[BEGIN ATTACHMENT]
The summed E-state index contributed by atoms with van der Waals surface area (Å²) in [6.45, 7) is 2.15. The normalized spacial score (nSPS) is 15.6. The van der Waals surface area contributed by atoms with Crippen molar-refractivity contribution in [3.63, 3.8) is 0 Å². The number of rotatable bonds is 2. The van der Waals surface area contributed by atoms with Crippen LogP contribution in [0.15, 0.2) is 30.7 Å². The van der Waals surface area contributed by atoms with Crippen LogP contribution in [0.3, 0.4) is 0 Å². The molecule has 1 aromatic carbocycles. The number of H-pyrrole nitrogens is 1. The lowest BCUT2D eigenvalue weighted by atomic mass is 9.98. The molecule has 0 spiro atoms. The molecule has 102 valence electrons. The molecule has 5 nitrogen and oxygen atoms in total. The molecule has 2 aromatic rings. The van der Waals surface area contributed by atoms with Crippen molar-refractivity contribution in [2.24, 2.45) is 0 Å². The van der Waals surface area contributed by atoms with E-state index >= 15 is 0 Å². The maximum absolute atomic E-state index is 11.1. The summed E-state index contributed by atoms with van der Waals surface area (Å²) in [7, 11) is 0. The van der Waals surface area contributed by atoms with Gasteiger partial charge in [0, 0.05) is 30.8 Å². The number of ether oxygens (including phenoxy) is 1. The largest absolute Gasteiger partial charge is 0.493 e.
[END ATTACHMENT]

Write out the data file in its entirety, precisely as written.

The summed E-state index contributed by atoms with van der Waals surface area (Å²) in [6.45, 7) is 2.15. The normalized spacial score (nSPS) is 15.6. The van der Waals surface area contributed by atoms with Crippen molar-refractivity contribution in [3.63, 3.8) is 0 Å². The number of rotatable bonds is 2. The van der Waals surface area contributed by atoms with Crippen LogP contribution in [0.15, 0.2) is 30.7 Å². The van der Waals surface area contributed by atoms with Crippen LogP contribution in [0.3, 0.4) is 0 Å². The molecule has 1 aromatic carbocycles. The number of H-pyrrole nitrogens is 1. The lowest BCUT2D eigenvalue weighted by atomic mass is 9.98. The molecule has 0 spiro atoms. The molecule has 102 valence electrons. The molecule has 5 nitrogen and oxygen atoms in total. The molecule has 2 aromatic rings. The van der Waals surface area contributed by atoms with Crippen molar-refractivity contribution in [2.24, 2.45) is 0 Å². The van der Waals surface area contributed by atoms with E-state index >= 15 is 0 Å². The maximum absolute atomic E-state index is 11.1. The summed E-state index contributed by atoms with van der Waals surface area (Å²) in [7, 11) is 0. The van der Waals surface area contributed by atoms with Gasteiger partial charge in [0, 0.05) is 30.8 Å². The number of ether oxygens (including phenoxy) is 1. The largest absolute Gasteiger partial charge is 0.493 e.